MILWAUKEE — Harley-Davidson has introduced its first electric motorcycle, a sleek, futuristic bike that sounds like a jet airplane taking off and can go from 0 to 60 mph in less than 4 seconds.
The bike isn't in production yet. Instead, the public will get its first look at handmade demonstration models at an invitation-only event Monday in New York.
The company will then take the models on the road for riders to try and provide feedback. Harley will use the information to refine the bike, which might not hit the market for several more years.
The venture is a risk for Harley because there's currently almost no market for full-size electric motorcycles. The millions of two-wheeled electric vehicles sold each year are almost exclusively scooters and low-powered bikes that appeal to Chinese commuters.
But those focused on electric vehicle development say Harley has the marketing power to create demand, and its efforts to lower costs, build charging stations and improve technology will help everyone involved.
"It does validate what we've been doing. It adds additional credibility to it," said Scot Harden, vice president of global marketing at Zero Motorcycles, the top seller of full-size, high-powered electric bikes.
"It is certainly going to draw more people's attention to electric motorcycles. The marketing horsepower of Harley-Davidson is going to be able to do things for us that we can't do on our own."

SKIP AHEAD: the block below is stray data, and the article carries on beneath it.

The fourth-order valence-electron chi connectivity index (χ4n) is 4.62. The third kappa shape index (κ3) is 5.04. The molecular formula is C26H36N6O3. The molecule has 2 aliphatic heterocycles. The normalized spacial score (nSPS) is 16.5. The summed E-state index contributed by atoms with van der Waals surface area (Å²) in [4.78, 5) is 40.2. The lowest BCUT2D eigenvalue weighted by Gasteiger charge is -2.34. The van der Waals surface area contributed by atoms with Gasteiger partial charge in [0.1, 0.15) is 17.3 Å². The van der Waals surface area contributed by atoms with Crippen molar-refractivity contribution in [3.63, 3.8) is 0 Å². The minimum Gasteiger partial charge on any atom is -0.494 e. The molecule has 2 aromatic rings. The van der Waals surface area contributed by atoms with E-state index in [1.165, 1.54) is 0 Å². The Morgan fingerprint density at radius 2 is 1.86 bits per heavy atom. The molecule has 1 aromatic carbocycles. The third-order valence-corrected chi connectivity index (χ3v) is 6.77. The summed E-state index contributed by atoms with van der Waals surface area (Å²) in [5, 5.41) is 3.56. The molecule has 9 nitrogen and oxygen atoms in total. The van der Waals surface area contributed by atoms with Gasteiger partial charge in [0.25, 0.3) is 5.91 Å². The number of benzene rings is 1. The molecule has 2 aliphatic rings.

Zero expects to sell 2,400 electric motorcycles this year, a drop in the bucket compared with the 260,000 or so conventional ones Harley sold last year.
The new LiveWire won't make Harley's distinctive "potato-potato-potato" chug. Its engine is silent, and the turbinelike hum comes from the meshing of gears. Electric motors also eliminate the need to shift gears and provide rapid acceleration and better handling. LiveWire's design places the engine at the bottom of the bike.
"When you ride a motorcycle, it's the movement of the top of the bike side to side that gives you agility in regard to making turns," said Gary Gauthier of NextEnergy, a Detroit-based nonprofit with expertise in electric vehicles. "So if I put weight low in a motorcycle, I can turn faster. I can drop the bike down and make quicker moves."
One hurdle Harley and others have yet to address is the limited range offered by electric motorcycles. Batteries typically must be recharged after about 130 miles, and that can take 30 minutes to an hour.
Harley president Matt Levatich said he expects technology to improve, and the company is less interested in immediate demand than long-term potential. True growth in electric vehicles also will require common standards for rapid charging and other features, as well as more places for people to plug in.
Harley expects to play a role in that, he said, noting its dealership network could provide charging stations.
Said Levatich: "We think that the trends in both EV technology and customer openness to EV products, both automotive and motorcycles, is only going to increase."